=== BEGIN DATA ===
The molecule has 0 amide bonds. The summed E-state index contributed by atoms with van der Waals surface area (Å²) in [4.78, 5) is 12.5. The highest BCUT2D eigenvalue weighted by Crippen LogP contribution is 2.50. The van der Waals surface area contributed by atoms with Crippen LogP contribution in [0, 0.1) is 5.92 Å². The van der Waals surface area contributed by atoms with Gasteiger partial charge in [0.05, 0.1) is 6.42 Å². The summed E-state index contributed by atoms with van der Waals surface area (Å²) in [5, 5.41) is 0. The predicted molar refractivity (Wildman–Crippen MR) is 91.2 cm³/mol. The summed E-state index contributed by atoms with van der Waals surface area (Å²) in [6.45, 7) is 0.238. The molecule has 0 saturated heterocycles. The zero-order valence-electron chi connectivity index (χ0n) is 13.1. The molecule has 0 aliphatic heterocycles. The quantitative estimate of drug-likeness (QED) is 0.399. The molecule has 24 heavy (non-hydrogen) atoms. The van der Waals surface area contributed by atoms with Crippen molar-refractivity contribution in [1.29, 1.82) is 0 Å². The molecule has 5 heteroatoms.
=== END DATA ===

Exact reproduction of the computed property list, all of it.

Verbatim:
The molecule has 0 amide bonds. The summed E-state index contributed by atoms with van der Waals surface area (Å²) in [4.78, 5) is 12.5. The highest BCUT2D eigenvalue weighted by Crippen LogP contribution is 2.50. The van der Waals surface area contributed by atoms with Crippen LogP contribution in [0, 0.1) is 5.92 Å². The van der Waals surface area contributed by atoms with Gasteiger partial charge in [0.05, 0.1) is 6.42 Å². The summed E-state index contributed by atoms with van der Waals surface area (Å²) in [5, 5.41) is 0. The predicted molar refractivity (Wildman–Crippen MR) is 91.2 cm³/mol. The summed E-state index contributed by atoms with van der Waals surface area (Å²) in [6.45, 7) is 0.238. The molecule has 0 saturated heterocycles. The zero-order valence-electron chi connectivity index (χ0n) is 13.1. The molecule has 0 aliphatic heterocycles. The quantitative estimate of drug-likeness (QED) is 0.399. The molecule has 24 heavy (non-hydrogen) atoms. The van der Waals surface area contributed by atoms with Crippen molar-refractivity contribution in [1.29, 1.82) is 0 Å². The molecule has 5 heteroatoms.